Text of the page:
24 November, 2020

Counter-Strike parental control app for geeks

Creating a small mobile-friendly MQTT-based solution to monitor and manage your kid’s gaming habits.

This spring I noticed that my 12-year-old son started to look tired and on weekends I had trouble waking him up in the morning. Initially, I thought that this is due to the lack of vitamins and began to send him to sleep earlier. But this didn’t help. He continued to behave abnormally.

kid sleep on book

Once in the morning I decided to check the statistics of my Wi-Fi router and detected high traffic consumption at night. I showed these stats to my son and we decided that probably we had gnomes in the house that awaken at night. One of our suspicions was the Huawei phone that we thought could have initiated an intensive data exchange with the Chinese servers late at night. To eliminate this possibility, I started to completely turn off the Wi-Fi at home for the whole night.

wi-fi off

Well, it worked but was quite annoying. Every time you go to sleep you turn off the Wi-Fi. Every morning you wake up and turn it on. It is a repeated operation that is the subject for automation and also I wanted the router to disconnect only some devices at night. Or better leave an active Internet connection for my phone and laptop only. I even bought a special micro PC box with Debian Linux onboard which can handle all home traffic and provide a backup Internet connection via GSM network. I could easily reprogram this small box to serve as a cool home server doing all kinds of automation around the house.

But later I discovered that the reason for the huge night traffic is not a Chinese phone but an ordinary Counter-Strike game, which playing hours moved from night to daytime after my new Wi-Fi disabling policy. 

counter strike poster

So the problem became even more convoluted — I couldn’t turn the Internet connection on and off remotely and I couldn’t completely disable the Internet access for the whole day for my son. In a search for the ideal solution, I looked towards flespi and a bright idea crossed my head — how about creating a small home automation system that could control Counter-Strike launch possibility and log played hours which are accumulated for the whole year? And all these for the backend developer — i.e. I didn’t want to create any GUI.

Yes, it sounds quite complex but in reality, it took me one Sunday to accomplish this task using flespi, including one hour to tune MQTT Tiles to create an easy-to-use mobile-friendly, and secure GUI.

The scheme is straightforward. I implemented a script daemon that auto-started on my son’s Linux computer. This script daemon named steamctl was implemented using Lua programming language as the easiest language with the embedded libraries to access flespi REST and MQTT services.

counter strike play time control app

Steamctl connects to the flespi MQTT Broker and subscribes to the appropriate topic “steamctl/control/${hostname}” where it receives the current status of Counter-Strike permission for the given ${hostname}. It expects a message with payload “true” to enable Counter-Strike; otherwise, it will be disabled. If the game is disabled, once the steamctl detects it is running the process is immediately killed.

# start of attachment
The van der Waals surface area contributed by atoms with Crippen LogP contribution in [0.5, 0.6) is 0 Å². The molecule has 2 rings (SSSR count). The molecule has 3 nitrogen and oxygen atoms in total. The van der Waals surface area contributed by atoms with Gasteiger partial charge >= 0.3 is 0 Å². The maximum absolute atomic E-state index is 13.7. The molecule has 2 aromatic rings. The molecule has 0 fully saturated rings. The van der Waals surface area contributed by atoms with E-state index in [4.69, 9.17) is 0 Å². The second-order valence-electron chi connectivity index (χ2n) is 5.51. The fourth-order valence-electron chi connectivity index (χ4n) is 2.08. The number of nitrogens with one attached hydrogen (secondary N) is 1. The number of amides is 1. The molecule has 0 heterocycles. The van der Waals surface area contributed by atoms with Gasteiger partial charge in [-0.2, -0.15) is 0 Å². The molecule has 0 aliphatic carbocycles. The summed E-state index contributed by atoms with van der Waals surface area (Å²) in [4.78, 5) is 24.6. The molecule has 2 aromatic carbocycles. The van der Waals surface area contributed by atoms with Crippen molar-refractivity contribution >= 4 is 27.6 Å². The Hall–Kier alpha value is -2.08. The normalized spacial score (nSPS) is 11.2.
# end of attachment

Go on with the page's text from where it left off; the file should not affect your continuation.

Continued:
The topic “steamctl/control/${hostname}” is controlled directly by MQTT Tiles dashboard — you can use a toggle button to read the current state and change it with the mouse/finger click.

Another part of the steamctl daemon each minute checks if the Counter-Strike steam application is running at the moment and reports actual status to the flespi MQTT Broker to the topic “steamctl/status/${hostname}”. To avoid losing the information even when no Internet is available at the given moment, I used MQTT Broker REST API for publishing status messages directly to the broker with a local durable persistent cache of ongoing REST calls.

From the flespi side, the status messages are gathered by the flespi MQTT channel which then translates the message JSON and saves it to the appropriate flespi device. On top of it, I created a flespi calculator that calculates the total time played in the current day and assigned the device to it. 

In that setup I have everything in MQTT now: control button, current game status available as device telemetry, and calculated game duration for the current day. 

To control and visualize it I created a special dashboard in the MQTT Tiles application — simple yet powerful and mobile-friendly:

mqtt tiles parental control dashboard

After implementing the above scenario, I can enable and disable Counter-Strike at any time and from anywhere in the world. I could have added special processing to automatically disable Counter-Strike once a specified amount of hours has been played, but I went a different way and provided my son read-only access to the same dashboard via ACL token so that during the game he can open his phone and check how many minutes he played and how much is left.

For those who are interested in the technical part of this mini-project, I attach the lua scripts making up the steamctl daemon. Be aware that it uses some flespi proprietary libraries and can not be used directly. Just to get an idea of the amount of code you need:

  • steamctl.lua — primary process, controlling the game

  • status.lua — secondary module reporting Counter-Strike status to the MQTT Broker


As a result, I have an extremely motivated child who now always finishes his duties first and plays Counter-Strike only afterward. I can behave like a dictator and control him from any location in the world from a smartphone. I remember one day I enabled the game in the air, flying from Lithuania to Estonia on the weekend. Worked like a charm!